Wednesday, June 28, 2006

Superman Returns

"Even though you've been raised as a human being you're not one of them. They can be a great people, Kal-El. They wish to be. They only lack the light to show the way. For this reason above all -- their capacity for good -- I have sent them you, my only son."

Obviously, that's Superman's dad speaking in the trailer for the new Superman Returns movie. When I first heard it the other day, I was shocked. At least in The Matrix or Spiderman, the Christian allusion was more subtle, but this is pretty conspicuous. Regardless, I'm beginning to realize the amazing consistency of Christian elements appearing in all classic stories, from Homer's all the way to the Wachowski Brothers'. It certainly makes you wonder why the Greatest Story Ever Told, even if only bits and pieces of it, appeal to all people at all times, including those who've never heard of Him. Perhaps the answer is because it's true. It reminds me of C.S. Lewis' own joyful "surprise" that the greatest myth -- the myth of God becoming man to save mankind -- is actually true; that it happened on Christmas Day in the small town of Bethlehem during the reign of King Herod.

And with that, I'll leave you with some more thoughts by Francis Schaeffer on why Christianity, among all the world views out there, seems the most realistic and rationally satisfying:

Christianity is realistic because it says that if there is no truth, there is also no hope; and there can be no truth if there is no adequate base. It is prepared to face the consequences of being proved false and say with Paul: If you find the body of Christ, the discussion is finished; let us eat and drink, for tomorrow we die. It leaves absolutely no room for a romantic answer. For example, in the realm of morals, Christianity does not look over this tired and burdened world and say that it is slightly flawed, a little chipped, but easily mended. Christianity is realistic and says the world is marked with evil and man is truly guilty all along the line. Christianity refuses to say that you can be hopeful for the future if you are basing your hope on evidence of change for the better in mankind. The Christian agrees with the people in genuine despair that the world must be looked at realistically, whether in the area of Being or in morals.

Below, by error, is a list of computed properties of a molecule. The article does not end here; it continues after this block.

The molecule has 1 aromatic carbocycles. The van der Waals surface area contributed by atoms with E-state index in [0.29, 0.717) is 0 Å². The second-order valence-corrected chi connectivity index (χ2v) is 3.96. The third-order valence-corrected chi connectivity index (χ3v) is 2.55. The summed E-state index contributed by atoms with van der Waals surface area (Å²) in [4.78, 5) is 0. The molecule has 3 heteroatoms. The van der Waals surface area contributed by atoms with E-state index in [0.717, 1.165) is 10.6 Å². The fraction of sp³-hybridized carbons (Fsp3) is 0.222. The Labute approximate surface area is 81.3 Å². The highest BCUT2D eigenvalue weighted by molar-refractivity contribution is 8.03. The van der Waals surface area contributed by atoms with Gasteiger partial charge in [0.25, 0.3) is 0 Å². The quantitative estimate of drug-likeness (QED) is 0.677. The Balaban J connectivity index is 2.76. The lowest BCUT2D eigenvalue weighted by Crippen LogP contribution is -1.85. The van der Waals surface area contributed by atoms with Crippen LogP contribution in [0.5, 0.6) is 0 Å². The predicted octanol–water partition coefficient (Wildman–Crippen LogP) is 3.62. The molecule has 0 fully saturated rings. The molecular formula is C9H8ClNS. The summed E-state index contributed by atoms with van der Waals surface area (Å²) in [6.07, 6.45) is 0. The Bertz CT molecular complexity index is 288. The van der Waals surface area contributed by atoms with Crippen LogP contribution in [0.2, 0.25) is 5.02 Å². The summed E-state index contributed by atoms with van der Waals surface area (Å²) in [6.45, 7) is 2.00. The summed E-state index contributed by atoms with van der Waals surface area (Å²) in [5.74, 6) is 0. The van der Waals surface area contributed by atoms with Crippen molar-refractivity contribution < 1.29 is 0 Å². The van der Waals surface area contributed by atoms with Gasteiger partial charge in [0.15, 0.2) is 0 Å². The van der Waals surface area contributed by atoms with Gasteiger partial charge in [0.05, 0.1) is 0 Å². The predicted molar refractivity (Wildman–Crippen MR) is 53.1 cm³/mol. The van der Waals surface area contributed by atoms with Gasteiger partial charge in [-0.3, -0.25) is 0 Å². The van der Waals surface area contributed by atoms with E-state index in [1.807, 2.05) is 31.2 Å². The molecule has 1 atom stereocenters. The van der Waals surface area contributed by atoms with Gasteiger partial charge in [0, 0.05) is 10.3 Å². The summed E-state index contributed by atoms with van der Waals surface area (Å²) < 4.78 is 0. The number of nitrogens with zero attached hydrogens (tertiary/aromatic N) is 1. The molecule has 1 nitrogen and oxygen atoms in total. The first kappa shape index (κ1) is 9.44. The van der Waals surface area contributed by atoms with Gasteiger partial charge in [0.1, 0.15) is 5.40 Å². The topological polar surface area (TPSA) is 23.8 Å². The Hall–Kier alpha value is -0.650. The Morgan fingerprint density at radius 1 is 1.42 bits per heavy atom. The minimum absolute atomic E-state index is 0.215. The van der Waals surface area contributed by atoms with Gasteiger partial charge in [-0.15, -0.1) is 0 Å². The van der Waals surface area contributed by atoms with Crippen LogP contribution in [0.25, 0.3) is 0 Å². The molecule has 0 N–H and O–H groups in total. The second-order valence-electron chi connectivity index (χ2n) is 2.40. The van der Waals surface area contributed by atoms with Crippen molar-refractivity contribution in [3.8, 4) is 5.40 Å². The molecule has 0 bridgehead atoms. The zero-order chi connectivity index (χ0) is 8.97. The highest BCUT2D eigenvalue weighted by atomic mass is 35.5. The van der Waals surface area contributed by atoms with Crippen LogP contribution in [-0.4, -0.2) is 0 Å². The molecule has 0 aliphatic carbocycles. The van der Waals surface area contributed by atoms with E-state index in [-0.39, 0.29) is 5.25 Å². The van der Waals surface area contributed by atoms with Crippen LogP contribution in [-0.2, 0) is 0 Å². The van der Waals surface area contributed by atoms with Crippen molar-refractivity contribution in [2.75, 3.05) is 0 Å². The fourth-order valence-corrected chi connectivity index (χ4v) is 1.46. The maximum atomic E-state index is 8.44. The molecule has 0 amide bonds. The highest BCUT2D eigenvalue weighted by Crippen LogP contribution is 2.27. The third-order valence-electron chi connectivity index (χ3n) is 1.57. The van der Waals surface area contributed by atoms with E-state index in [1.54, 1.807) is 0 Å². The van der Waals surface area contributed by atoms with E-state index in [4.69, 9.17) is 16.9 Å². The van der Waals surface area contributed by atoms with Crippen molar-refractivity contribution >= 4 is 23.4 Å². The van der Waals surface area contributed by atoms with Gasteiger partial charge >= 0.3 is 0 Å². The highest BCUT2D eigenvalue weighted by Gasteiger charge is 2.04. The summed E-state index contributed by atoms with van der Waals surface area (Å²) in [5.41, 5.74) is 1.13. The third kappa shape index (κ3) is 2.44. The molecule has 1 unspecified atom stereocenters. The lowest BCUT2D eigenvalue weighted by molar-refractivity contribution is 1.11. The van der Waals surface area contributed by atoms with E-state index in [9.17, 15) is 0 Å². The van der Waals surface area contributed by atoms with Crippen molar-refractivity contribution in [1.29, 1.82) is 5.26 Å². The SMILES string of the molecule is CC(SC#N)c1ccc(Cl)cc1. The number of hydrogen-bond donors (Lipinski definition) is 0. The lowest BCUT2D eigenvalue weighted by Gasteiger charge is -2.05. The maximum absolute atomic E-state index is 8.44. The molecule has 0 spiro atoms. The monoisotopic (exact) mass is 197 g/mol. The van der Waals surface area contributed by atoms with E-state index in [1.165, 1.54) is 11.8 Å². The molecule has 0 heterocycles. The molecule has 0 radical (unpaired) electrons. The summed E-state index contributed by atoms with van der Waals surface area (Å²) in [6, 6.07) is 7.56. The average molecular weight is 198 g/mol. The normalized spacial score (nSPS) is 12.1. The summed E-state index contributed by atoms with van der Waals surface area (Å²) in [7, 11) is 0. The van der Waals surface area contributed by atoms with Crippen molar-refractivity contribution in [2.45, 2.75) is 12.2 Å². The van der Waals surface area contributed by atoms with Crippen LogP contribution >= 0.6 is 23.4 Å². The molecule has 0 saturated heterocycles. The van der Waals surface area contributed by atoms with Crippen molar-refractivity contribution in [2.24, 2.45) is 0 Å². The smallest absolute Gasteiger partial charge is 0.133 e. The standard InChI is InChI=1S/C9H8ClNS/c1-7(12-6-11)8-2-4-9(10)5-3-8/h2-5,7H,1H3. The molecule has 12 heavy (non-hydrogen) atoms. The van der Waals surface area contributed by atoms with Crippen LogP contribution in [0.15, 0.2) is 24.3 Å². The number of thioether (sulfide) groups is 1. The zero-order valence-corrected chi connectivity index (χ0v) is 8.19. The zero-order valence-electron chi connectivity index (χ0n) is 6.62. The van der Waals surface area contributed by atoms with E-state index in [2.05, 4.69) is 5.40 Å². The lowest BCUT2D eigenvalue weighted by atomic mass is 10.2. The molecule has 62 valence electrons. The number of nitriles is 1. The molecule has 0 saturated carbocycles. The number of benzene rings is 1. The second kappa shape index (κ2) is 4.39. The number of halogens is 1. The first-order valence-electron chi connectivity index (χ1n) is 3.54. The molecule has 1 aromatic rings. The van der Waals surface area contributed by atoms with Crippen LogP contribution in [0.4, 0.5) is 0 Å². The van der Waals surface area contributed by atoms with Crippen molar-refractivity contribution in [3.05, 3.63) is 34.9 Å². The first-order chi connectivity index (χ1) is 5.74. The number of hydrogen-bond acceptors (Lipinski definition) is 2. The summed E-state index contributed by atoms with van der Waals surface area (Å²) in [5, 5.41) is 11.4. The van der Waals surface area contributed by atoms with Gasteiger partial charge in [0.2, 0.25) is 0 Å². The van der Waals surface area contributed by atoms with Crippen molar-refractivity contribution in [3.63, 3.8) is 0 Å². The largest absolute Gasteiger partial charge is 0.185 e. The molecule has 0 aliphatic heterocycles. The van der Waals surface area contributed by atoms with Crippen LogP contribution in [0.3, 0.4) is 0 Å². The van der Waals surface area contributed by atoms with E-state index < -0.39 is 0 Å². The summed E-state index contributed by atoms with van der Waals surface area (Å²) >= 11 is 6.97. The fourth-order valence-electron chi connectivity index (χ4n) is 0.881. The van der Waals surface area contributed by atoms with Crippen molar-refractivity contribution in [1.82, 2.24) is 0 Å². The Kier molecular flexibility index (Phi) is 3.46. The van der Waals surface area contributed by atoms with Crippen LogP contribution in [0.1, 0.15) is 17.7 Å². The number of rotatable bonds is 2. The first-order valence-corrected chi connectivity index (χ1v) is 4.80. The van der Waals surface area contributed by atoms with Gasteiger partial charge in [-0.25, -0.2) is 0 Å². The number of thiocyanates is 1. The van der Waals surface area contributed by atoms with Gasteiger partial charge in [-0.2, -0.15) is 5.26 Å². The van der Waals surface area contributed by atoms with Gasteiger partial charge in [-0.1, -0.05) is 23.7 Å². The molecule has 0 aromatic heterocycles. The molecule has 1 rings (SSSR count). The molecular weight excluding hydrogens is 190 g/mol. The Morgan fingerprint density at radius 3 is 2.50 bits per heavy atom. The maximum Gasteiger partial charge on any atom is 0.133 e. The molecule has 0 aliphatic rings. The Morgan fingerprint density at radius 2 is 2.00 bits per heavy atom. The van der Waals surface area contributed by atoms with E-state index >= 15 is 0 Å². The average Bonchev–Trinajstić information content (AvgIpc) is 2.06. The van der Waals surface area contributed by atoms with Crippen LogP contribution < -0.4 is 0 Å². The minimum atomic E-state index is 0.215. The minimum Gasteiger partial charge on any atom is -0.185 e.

Christianity is poles apart from any form of optimistic humanism. But it also differs from nihilism, for nihilism, though it is correctly realistic, nevertheless can give neither a proper diagnosis nor the proper treatment for its own ills. Christianity has a diagnosis and then a solid foundation for an answer. The difference between Christian realism and nihilism is not that the Christian worldview is romantic. We should be pleased that the romanticism of yesterday has been destroyed. In many ways this makes our task of presenting Christianity to modern man easier than it was for our forefathers.

Thursday, June 15, 2006

Paradise Lost

For anyone who's never read Paradise Lost, read it! It's an epic poem (already sounds cool right?) with all the ingredients for entertainment and edification: the gallant Devil rebelling against all-mighty God; colossal battles in heaven among the angels (they start throwing mountains at each other); sublime story-telling in the creation of Adam and Eve; unfallen romance and love between the first husband and wife; and of course the tragic temptation and Fall of mankind. (Don't worry, there's a happy ending in his sequel Paradise Regained).